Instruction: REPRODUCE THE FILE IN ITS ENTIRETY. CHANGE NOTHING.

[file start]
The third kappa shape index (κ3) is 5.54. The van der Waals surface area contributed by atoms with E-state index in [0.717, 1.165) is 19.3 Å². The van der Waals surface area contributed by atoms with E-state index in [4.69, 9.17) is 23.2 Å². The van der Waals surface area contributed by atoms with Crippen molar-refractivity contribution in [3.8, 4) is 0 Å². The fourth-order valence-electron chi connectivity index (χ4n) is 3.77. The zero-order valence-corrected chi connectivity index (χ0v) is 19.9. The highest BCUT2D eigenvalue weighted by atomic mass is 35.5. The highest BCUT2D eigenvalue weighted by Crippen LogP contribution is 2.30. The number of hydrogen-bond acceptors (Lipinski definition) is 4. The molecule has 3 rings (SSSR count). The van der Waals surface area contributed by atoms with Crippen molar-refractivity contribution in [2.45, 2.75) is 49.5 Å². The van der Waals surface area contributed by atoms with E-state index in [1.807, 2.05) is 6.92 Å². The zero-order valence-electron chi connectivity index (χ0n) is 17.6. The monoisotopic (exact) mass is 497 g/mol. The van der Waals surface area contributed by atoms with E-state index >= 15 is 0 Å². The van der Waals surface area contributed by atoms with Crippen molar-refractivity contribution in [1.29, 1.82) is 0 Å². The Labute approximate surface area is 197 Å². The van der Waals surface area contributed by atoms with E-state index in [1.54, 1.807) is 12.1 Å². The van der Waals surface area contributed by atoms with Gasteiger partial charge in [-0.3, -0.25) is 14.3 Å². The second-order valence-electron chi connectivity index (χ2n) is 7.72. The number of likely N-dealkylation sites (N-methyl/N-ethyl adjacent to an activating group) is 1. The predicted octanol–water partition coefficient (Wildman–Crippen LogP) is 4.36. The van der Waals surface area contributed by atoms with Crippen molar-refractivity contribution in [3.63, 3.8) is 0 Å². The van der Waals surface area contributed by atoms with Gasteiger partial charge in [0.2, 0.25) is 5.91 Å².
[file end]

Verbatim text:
The third kappa shape index (κ3) is 5.54. The van der Waals surface area contributed by atoms with E-state index in [0.717, 1.165) is 19.3 Å². The van der Waals surface area contributed by atoms with E-state index in [4.69, 9.17) is 23.2 Å². The van der Waals surface area contributed by atoms with Crippen molar-refractivity contribution in [3.8, 4) is 0 Å². The fourth-order valence-electron chi connectivity index (χ4n) is 3.77. The zero-order valence-corrected chi connectivity index (χ0v) is 19.9. The highest BCUT2D eigenvalue weighted by atomic mass is 35.5. The highest BCUT2D eigenvalue weighted by Crippen LogP contribution is 2.30. The number of hydrogen-bond acceptors (Lipinski definition) is 4. The molecule has 3 rings (SSSR count). The van der Waals surface area contributed by atoms with Crippen molar-refractivity contribution in [2.45, 2.75) is 49.5 Å². The van der Waals surface area contributed by atoms with E-state index in [1.807, 2.05) is 6.92 Å². The zero-order valence-electron chi connectivity index (χ0n) is 17.6. The monoisotopic (exact) mass is 497 g/mol. The van der Waals surface area contributed by atoms with E-state index >= 15 is 0 Å². The van der Waals surface area contributed by atoms with Crippen molar-refractivity contribution in [1.29, 1.82) is 0 Å². The Labute approximate surface area is 197 Å². The van der Waals surface area contributed by atoms with E-state index in [1.54, 1.807) is 12.1 Å². The van der Waals surface area contributed by atoms with Gasteiger partial charge in [-0.3, -0.25) is 14.3 Å². The second-order valence-electron chi connectivity index (χ2n) is 7.72. The number of likely N-dealkylation sites (N-methyl/N-ethyl adjacent to an activating group) is 1. The predicted octanol–water partition coefficient (Wildman–Crippen LogP) is 4.36. The van der Waals surface area contributed by atoms with Crippen molar-refractivity contribution in [3.63, 3.8) is 0 Å². The van der Waals surface area contributed by atoms with Gasteiger partial charge in [0.2, 0.25) is 5.91 Å².